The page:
R. Uzziel also notes that for sotah (a woman who has given us halachically defined reason to suspect, but not convict her of, adultery) and sacrifices, particular textual inferences give one witness the power to establish facts. In those special cases, contradictory witnesses would nullify each other if they came at the same time, but if the first witness came and was investigated, a later witness to the opposite effect would not negate the testimony. Despite it looking like one vs. one, once the court had checked and accepted the one witness, it becomes accepted testimony and established fact, and then the other witness, coming later, is back to being only one witness.
The Logic of the Claims
R. Uzziel moves on to tease out their underlying concerns. Maharam argued that a witness’ obligating an oath takes more power than helping a defendant, since possession is assumed to be rightful until proven otherwise. If a witness can call it into question, a supporting witness should be no less effective.
Ramban makes the distinction we saw briefly before. Whatever the Torah allowed the witness to do in monetary cases, it explicitly said one witness cannot prove a case. Supporting a plaintiff creates an oath, not a verdict. The witness on behalf of the defendant, by absolving him of the oath, ends the case. Which the Torah prohibited.
Where an Oath is Impossible
After proofs and counterproofs we can skip, R. Uzziel notes that Shulchan Aruch, Choshen Mishpat 75;2 records both opinions, but Rema accepts Maharam’s view. An exception, R. Uzziel notes, is a defendant who is unable to take an oath, since in that situation we would clearly be allowing the one witness to establish the law—even if we argue that ordinarily the one witness is helping the defendant avoid the oath, here he would be helping him get around his inability to take that oath.
Shach ruled that way explicitly, based on the view of Rosh, Baba Metzia 1;3 that if someone watching an object then appoints someone else to watch it, and it is lost or stolen, the first watchperson must pay for it (the watcher has to swear to the owner that there was no negligence in the item’s care, that he didn’t take it for himself, and that he does not know where it is—since he wasn’t watching the item at the time that it was lost or stolen, he’s unable to take those oaths). Rosh comments that since he’s obligated to pay the money, one witness could not help him.
Ketzot haChoshen disagreed, arguing that Rosh didn’t mean it as generally as Shach applied it, but R. Uzziel notes that Ran is explicit on that point, saying that the reason he’s obligated is that he cannot take the oath. If we accepted the second watcher’s testimony, it would be a case of one witness providing all the evidence to decide a court case.
Claiming to Be Grabbing One’s Own Property
R. Uzziel deals briefly with one more discussion of R. Waldenberg’s (and apologizes that he will not have time for one last piece of R. Waldenberg’s discussion), Ketzot’s concession that one witness in the case of נסכא דר’ אבא might be different. Nasca de-R. Abba (Baba Batra 33b-34a) deals with a witness who testifies that one person grabbed an item from another. The accused readily admitted it, claiming he had merely taken back that which belonged to him.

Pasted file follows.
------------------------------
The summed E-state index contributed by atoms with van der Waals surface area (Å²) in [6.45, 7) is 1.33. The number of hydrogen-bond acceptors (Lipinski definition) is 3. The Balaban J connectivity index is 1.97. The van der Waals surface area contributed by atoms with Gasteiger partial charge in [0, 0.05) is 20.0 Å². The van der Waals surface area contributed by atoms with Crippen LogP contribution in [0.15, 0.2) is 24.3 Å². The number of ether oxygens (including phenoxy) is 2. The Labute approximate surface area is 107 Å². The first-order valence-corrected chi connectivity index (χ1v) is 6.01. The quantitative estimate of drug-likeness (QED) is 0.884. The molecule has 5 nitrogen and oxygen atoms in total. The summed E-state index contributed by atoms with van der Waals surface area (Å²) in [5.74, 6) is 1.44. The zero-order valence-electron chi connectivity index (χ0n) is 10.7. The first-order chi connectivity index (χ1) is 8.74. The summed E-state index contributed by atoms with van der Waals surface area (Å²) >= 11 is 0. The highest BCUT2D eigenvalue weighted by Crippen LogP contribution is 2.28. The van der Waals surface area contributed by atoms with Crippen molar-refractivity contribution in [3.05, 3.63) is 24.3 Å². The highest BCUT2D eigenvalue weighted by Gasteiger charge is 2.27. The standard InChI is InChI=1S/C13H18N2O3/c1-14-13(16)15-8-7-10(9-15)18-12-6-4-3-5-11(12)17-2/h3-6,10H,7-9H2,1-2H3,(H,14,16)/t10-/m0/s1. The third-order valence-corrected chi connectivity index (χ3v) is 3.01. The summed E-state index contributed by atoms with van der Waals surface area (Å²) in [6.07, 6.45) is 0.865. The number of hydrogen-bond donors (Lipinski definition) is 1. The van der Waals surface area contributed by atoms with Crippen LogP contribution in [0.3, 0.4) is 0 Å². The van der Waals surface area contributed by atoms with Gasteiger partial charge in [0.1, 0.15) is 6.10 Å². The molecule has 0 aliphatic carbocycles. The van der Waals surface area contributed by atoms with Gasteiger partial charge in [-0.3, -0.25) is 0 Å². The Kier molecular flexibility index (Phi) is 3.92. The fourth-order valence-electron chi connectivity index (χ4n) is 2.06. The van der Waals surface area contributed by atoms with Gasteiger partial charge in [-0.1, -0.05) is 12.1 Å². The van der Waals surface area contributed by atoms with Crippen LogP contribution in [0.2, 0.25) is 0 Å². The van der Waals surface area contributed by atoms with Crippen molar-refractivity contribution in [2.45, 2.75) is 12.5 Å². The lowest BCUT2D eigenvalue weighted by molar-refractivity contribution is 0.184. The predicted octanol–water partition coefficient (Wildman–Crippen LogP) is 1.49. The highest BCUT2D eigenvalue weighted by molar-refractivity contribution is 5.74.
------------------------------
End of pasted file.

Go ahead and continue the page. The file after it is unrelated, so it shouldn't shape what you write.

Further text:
R. Aba pointed out that the accusing witness obligated the accused in an oath he wasn’t able to take. The claim that it was his is meaningless without proof, and he cannot swear he didn’t take it, since he admitted he had. Ketzot agrees that we wouldn’t accept the testimony of a witness that he hadn’t taken it. Even there, Shittah Mekubetzet records an opinion that we would believe the witness, and all the more so where the defendant is only prevented from taking an oath because he is suspect.
R. Uzziel finds the whole discussion surprising, since the helping witness in that case isn’t in fact helping him with an oath at all. In R. Uzziel’s construction, the second witness isn’t denying the first one’s claim, he’s supporting the defendant’s assertion that the item was his. That being so, the original witness’s claim has been weakened, in that we now have reason to believe the defendant’s assertion that he took what was his, taking it out of the realm of a person whose oaths are suspect.
How we evaluate evidence and witness’ testimony sits at the crux of any legal system and halachah is, in large part, a legal system. It also teaches us, more generally, how we determine truth as far as halachah is concerned, what kind of evidence we credit and what we do not.
Aside from all that, the back and forth here reminds us that the truest connection between servants of God is a discussion of Hashem and what Hashem wants of us. In this case, an established scholar built that connection with an up and coming seventeen year old, who would soon and over many decades become the Tzitz Eliezer. That’s how an older Torah scholar engages and encourages a younger one, in the flow and fights of Torah.